HOA’s Responsibility for Snow Removal
Snow removal service for homeowner associations can be efficient and cost effective or the very opposite. Although our East Tennessee region doesn’t usually receive several inches of snow at a time, larger snowfalls can sometimes catch us off-guard. That’s why it’s important that you establish by-laws that prioritize snow removal areas and a process for handling snow for your community.
If your community has walking paths, bicycle paths and sidewalks for which you are liable for injuries, you may put the association
at risk if these aren’t cleared of snow. One of the first steps you should take is to discuss your coverage with your insurance agent. Find out if you are covered for this liability or if policy changes are needed.
Consult your governing documents to clarify your understanding of the association’s responsibility. If they stipulate year-round access to walking and bike paths, the association may need to plow them to avoid being in breach of duty. Then again, your governing documents may stipulate year-round access with one of the exceptions being an occasional snowfall. You won’t know liabilities unless you review the documents.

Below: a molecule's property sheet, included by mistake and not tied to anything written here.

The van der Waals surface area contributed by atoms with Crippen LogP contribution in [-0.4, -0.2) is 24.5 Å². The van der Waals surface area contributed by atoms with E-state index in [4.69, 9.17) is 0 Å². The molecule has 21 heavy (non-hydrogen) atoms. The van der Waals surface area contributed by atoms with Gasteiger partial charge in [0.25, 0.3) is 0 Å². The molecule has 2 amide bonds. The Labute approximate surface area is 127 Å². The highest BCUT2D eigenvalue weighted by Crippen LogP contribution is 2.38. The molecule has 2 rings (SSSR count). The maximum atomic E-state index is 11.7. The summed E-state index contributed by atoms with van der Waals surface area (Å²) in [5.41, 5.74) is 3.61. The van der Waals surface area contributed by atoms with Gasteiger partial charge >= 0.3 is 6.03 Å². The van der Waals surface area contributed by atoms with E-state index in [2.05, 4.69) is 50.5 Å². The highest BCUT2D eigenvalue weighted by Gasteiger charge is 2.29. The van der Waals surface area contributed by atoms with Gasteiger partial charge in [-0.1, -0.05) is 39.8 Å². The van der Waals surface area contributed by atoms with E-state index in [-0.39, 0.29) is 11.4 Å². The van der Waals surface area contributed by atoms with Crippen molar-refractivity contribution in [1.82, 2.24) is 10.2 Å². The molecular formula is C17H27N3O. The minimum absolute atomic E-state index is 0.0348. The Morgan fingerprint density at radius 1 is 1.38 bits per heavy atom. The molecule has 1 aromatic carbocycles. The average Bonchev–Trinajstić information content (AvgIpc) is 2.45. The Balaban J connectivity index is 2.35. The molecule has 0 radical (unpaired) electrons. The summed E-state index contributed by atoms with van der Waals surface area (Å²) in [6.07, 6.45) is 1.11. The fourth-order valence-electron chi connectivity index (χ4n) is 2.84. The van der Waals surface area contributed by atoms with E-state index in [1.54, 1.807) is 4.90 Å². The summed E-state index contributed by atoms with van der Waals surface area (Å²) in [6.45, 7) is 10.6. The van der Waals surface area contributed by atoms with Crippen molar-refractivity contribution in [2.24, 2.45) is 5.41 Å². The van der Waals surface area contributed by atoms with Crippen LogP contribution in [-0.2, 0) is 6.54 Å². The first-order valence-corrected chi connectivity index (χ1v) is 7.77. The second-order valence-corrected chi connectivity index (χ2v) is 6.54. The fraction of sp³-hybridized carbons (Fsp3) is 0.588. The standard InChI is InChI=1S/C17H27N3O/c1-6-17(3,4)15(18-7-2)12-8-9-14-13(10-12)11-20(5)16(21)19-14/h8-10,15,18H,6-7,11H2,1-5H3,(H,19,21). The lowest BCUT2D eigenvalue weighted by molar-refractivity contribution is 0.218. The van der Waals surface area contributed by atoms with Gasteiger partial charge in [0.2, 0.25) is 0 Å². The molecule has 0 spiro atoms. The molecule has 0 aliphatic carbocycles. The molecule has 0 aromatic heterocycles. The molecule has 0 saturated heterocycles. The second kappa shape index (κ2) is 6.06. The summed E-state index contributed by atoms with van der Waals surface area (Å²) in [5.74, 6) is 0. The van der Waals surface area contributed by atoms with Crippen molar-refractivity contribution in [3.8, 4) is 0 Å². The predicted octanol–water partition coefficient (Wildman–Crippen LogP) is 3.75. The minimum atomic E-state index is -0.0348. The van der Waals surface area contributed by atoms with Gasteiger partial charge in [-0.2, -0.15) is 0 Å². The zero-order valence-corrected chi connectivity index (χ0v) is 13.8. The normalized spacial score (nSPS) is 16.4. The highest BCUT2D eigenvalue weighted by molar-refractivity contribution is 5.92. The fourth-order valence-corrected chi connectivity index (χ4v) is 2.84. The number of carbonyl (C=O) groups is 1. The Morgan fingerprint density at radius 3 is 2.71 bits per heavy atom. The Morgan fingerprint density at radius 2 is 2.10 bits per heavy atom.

Ice is another winter hazard that we rarely have in East Tennessee. Yet, you need to plan for it because it can happen. Have you specified a de-icing compound or sand for your vendor to apply to ensure clear and safe walking paths in the event of an ice storm? How do you identify icy areas around the community? Address these topics in your snow-removal by-laws and communicate them to ensure that all residents have the same understanding.
If snow removal for some of your sidewalks and streets fall into the public domain, it’s important for residents to understand the city or country rules and priorities for snow removal. A fall or early winter newsletter is the ideal time to remind residents of snow removal priorities and policies.
Don’t forget to check-in with your snow removal vendor at the onset of the season to make sure that they still have you at the top of their priority list. Businesses can and do change, so it’s important to contact your vendor to make sure everyone is on the same page.
Forward thinking when it comes to snow removal can save HOA Board members a lot of time in fielding questions from owners. It can also save money because you negotiate a price before work is needed. In addition, you may be able to get your HOA at the top of your vendor’s priority list. That’s a win-win-win for your Board and the community.